Think in terms of outcomes. There will always be something faster and newer and there will be new devices that require altogether new formats. You can leverage this to your advantage by creating a brand organization that values this innovation versus seeing it as an obstacle, and creating an agency network that isn’t steeped in just one technology. What you want to be looking to achieve is the creation of an innovation ecosystem in which amazing ideas develop and marching orders are written to go find ways to get them done. What you want to avoid is getting too invested in any one platform that will force your hand in future decisions, and prevent you from porting over all of the innovations you have amassed.
These are three pretty simple insights but they’re areas where I consistently see brands and agencies going down the wrong path. Time will sort out a lot of this noise but by consistently asking these questions you will keep your brand (or client) centered and steady.
So much has been said and written about mobile lately that it almost seems passé to even suggest that it’s news. After all, nearly 2 billion people globally access the Internet via their mobile device. Morgan Stanley predicted in a recent study that mobile usage of the Internet will surpass desktop within 5 years.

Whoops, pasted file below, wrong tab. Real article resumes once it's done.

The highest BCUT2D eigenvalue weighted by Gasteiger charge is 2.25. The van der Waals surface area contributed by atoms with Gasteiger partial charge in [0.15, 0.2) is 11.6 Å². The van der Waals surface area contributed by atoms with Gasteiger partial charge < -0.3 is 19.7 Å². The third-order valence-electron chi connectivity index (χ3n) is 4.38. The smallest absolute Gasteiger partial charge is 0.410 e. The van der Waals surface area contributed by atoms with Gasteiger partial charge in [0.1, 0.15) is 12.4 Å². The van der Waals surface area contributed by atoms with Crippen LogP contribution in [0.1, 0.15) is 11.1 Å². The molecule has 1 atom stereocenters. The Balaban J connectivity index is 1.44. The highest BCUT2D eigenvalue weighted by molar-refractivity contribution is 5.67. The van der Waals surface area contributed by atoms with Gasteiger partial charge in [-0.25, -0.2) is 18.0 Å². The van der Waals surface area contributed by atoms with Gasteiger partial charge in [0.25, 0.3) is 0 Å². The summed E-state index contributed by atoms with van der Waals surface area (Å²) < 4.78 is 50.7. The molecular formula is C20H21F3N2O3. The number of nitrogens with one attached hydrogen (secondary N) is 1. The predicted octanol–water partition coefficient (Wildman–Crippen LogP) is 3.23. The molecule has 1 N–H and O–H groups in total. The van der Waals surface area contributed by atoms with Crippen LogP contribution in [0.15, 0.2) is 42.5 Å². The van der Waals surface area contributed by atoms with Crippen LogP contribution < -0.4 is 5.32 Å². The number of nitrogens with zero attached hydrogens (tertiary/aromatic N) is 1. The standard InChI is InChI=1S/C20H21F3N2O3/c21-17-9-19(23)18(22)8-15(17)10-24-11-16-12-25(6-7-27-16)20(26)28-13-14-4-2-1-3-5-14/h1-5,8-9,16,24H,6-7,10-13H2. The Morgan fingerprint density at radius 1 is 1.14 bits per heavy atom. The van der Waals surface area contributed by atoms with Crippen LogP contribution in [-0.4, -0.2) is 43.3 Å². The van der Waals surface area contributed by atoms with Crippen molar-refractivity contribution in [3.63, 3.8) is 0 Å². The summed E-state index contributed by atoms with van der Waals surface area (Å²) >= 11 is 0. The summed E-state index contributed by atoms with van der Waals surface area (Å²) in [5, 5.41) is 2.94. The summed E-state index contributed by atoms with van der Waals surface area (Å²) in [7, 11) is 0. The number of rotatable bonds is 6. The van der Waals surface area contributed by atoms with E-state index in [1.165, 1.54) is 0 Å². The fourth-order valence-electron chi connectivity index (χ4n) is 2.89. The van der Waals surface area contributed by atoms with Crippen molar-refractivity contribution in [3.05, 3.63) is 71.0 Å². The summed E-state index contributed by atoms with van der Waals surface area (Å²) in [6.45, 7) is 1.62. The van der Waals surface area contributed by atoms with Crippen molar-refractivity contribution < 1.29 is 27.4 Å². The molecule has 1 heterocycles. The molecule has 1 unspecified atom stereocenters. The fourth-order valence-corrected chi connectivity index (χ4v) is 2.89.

And yet, a new study from Pew this week might suggest there are nuggets of news to be discovered here. Over the past 9 months, usage of SMS has increased among adults about 10 percent, suggesting that parents are catching up with their teenage children (who still reign supreme in speed texting, no doubt). The Pew study also confirms past data that Hispanic and African-American adults are more likely than caucasians to own a mobile device and use it for texting.
That’s the topic for this Friday Fodder: What does this mean for your organization? Are you ready for the reality of mobile? Is your organization even thinking about mobile as part of the marketing mix?